Top critical review
10 people found this helpful
on 4 April 2006
Made thirty years ago and one of Brooks' less well-known films, it deserves to be known better.
The plot revolves around Brooks' character, Mel Funn, a movie director who has fallen from grace due to his drink problem. Assisted by Marty Feldman and Dom DeLuise, he pitches an idea to studio exec Sid Caesar for a silent movie. Caesar, who gives a good comic performance, rejects the notion until Funn promises to recruit major stars to appear in it. The recruitment of those stars forms most of the remainder of the plot and Funn & co try many slapstick ruses to acquire the services of Burt Reynolds, Paul Newman, Liza Minelli, James Caan, Marcel Marceau and Ann Bancroft, all of whom appear as themselves in the movie.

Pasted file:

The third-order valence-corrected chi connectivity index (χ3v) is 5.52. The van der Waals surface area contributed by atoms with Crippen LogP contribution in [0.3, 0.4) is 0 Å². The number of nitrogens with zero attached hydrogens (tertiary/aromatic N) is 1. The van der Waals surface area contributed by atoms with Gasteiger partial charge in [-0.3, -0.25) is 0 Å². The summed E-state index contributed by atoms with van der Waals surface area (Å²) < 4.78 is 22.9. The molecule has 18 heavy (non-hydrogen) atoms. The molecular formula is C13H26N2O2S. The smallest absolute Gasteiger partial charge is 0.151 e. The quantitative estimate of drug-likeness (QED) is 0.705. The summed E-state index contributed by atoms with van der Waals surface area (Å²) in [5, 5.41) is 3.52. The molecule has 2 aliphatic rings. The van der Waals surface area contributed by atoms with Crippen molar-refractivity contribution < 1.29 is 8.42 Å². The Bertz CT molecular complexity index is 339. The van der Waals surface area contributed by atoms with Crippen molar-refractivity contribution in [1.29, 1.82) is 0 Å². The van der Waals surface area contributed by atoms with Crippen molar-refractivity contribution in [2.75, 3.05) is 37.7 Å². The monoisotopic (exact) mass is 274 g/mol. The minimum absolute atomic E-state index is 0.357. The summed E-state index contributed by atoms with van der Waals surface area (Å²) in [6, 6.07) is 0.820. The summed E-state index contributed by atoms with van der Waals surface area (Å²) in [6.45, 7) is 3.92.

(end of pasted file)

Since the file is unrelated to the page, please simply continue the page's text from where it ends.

As with most of Brooks' films, there is too little incidental music, which would seem even more necessary in a silent film, but aside from that it has fairly good pace and some excellent comic moments, James Caan with boxing gloves and faulty trailer is among the best.
DVD quality is excellent.